[From the Tax Justice Research Bulletin 1(4)]
The 4 Rs (or 5) of tax provide a simple basis for thinking about what effective taxation can deliver: not only revenues and redistribution, but also re-pricing of social goods and bads, rebalancing of an economy between sectors, and perhaps most importantly, supporting accountable political representation (in which the evidence indicates a critical role for direct taxation).
While popular analyses of Greece’s fiscal issues have tended to start and end with fiscal profligacy, a new (ungated) article by Yiorgos Ioannidis on ‘The political economy of the distributional character of the Greek taxation system (1995-2008)’ reveals that the problem is not high spending but weak revenue-raising; and that the underlying failure is one of representation as much as of revenues.
The starting point for Ioannidis is the disconnect from the mid-1990s between buoyant economic performance and the failure to close the gap in tax performance with the rest of the Eurozone – seen clearly in table 1. The specific underlying failure, as Ioannidis reveals, relates to direct taxation.
Despite the propitious circumstances of strong growth and a natural widening of the formal wage tax base, policymakers allowed overall tax receipts as share of GDP to fall – and in particular direct taxes fell from around 10% to 8% of GDP, with the majority coming from corporate tax cuts. Revenue reliance on indirect taxes, above all VAT, remained unchallenged – so that Greece’s tax structure continued to resemble ‘a developing rather than a developed country.’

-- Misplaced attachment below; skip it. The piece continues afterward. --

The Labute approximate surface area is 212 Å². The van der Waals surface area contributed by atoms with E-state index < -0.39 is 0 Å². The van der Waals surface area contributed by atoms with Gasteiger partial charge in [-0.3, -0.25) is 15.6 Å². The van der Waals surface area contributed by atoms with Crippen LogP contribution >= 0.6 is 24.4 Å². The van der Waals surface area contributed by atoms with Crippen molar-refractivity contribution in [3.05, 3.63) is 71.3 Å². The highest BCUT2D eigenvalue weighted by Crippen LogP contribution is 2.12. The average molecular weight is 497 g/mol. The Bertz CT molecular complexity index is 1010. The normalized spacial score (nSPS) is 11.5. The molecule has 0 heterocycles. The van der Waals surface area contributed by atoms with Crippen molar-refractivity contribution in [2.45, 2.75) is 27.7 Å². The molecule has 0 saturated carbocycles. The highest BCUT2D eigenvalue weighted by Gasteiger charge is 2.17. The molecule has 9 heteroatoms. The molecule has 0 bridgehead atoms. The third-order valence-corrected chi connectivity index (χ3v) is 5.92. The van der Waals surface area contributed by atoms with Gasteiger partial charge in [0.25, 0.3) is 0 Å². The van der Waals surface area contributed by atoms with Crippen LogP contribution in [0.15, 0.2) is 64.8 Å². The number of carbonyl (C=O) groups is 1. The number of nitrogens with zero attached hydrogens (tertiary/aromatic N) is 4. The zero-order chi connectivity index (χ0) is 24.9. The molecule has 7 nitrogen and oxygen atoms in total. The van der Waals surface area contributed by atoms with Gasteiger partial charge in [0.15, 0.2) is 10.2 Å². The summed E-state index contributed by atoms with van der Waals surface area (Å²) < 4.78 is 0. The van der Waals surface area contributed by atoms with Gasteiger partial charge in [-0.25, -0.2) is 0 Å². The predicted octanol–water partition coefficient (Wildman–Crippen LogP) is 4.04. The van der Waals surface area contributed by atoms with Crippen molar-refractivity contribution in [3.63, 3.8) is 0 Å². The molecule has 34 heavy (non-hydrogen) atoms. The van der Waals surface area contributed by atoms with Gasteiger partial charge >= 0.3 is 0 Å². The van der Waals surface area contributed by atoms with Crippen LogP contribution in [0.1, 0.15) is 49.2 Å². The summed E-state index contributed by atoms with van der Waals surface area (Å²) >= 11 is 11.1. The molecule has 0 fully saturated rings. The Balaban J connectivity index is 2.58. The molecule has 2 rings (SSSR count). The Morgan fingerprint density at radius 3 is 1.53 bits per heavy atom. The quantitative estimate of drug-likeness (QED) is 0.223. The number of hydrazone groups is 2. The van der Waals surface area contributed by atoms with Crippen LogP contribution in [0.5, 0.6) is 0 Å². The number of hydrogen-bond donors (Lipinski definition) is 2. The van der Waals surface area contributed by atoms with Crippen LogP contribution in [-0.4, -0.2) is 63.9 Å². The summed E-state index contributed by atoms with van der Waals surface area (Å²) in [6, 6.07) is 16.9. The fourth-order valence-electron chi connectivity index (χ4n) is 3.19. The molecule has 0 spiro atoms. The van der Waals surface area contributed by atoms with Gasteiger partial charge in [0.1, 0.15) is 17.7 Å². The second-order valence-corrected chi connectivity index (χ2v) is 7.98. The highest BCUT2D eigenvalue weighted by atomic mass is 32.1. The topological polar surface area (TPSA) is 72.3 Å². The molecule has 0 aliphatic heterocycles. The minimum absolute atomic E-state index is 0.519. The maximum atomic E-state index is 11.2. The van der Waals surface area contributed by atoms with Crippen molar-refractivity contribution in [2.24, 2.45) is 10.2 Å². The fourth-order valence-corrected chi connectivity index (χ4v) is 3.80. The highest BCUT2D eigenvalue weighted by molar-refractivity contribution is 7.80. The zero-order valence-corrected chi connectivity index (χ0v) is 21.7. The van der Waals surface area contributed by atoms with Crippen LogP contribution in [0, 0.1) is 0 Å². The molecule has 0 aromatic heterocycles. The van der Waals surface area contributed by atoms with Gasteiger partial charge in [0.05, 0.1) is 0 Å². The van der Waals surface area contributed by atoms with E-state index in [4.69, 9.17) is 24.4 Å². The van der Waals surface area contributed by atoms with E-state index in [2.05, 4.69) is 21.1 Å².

Ioannidis explores much of the detail on policy mistakes, including the decision to use growing formal employment to fund corporate tax cuts, and in respect of property taxation. Most striking is the analysis of decisions around income taxation that actively undermined compliance, along with vertical and horizontal equity, and resulted in a highly regressive structure. If tragedy is the right word, it is because it could have been foretold to the protagonist policymakers beforehand that these decisions would squander both the economic and political development opportunities that presented themselves in the 90s.
The challenge for the new government is that rebuilding faith in public institutions, their fairness and representativeness, is necessarily a slow process. But while the need to raise greater revenues risks greater hardship on the way, it may ultimately support the virtuous cycle of better taxation and more accountable political representation.
One role in this for Eurozone partners and other jurisdictions is to ensure the automatic provision of tax information that is necessary to curtail offshore tax evasion.